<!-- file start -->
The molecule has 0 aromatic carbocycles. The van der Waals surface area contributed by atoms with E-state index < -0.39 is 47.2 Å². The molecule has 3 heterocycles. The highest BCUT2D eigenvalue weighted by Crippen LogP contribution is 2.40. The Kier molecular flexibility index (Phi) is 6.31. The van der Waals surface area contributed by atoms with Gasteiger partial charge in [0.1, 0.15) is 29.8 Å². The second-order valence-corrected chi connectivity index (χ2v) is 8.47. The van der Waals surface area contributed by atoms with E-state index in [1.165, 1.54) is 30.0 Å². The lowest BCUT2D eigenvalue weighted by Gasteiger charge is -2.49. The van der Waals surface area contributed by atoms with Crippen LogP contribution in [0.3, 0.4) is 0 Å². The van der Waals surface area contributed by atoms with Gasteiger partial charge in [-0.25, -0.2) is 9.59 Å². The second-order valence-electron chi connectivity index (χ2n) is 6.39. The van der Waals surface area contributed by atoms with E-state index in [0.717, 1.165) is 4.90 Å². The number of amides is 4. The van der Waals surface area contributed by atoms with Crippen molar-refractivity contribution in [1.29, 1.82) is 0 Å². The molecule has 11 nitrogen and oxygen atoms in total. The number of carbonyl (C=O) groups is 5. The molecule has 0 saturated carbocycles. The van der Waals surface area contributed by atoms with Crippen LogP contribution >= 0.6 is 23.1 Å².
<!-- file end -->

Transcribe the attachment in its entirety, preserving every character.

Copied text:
The molecule has 0 aromatic carbocycles. The van der Waals surface area contributed by atoms with E-state index < -0.39 is 47.2 Å². The molecule has 3 heterocycles. The highest BCUT2D eigenvalue weighted by Crippen LogP contribution is 2.40. The Kier molecular flexibility index (Phi) is 6.31. The van der Waals surface area contributed by atoms with Gasteiger partial charge in [0.1, 0.15) is 29.8 Å². The second-order valence-corrected chi connectivity index (χ2v) is 8.47. The van der Waals surface area contributed by atoms with E-state index in [1.165, 1.54) is 30.0 Å². The lowest BCUT2D eigenvalue weighted by Gasteiger charge is -2.49. The van der Waals surface area contributed by atoms with Crippen LogP contribution in [0.3, 0.4) is 0 Å². The van der Waals surface area contributed by atoms with Gasteiger partial charge in [-0.25, -0.2) is 9.59 Å². The second-order valence-electron chi connectivity index (χ2n) is 6.39. The van der Waals surface area contributed by atoms with E-state index in [0.717, 1.165) is 4.90 Å². The number of amides is 4. The van der Waals surface area contributed by atoms with Crippen molar-refractivity contribution in [1.29, 1.82) is 0 Å². The molecule has 11 nitrogen and oxygen atoms in total. The number of carbonyl (C=O) groups is 5. The molecule has 0 saturated carbocycles. The van der Waals surface area contributed by atoms with Crippen LogP contribution >= 0.6 is 23.1 Å².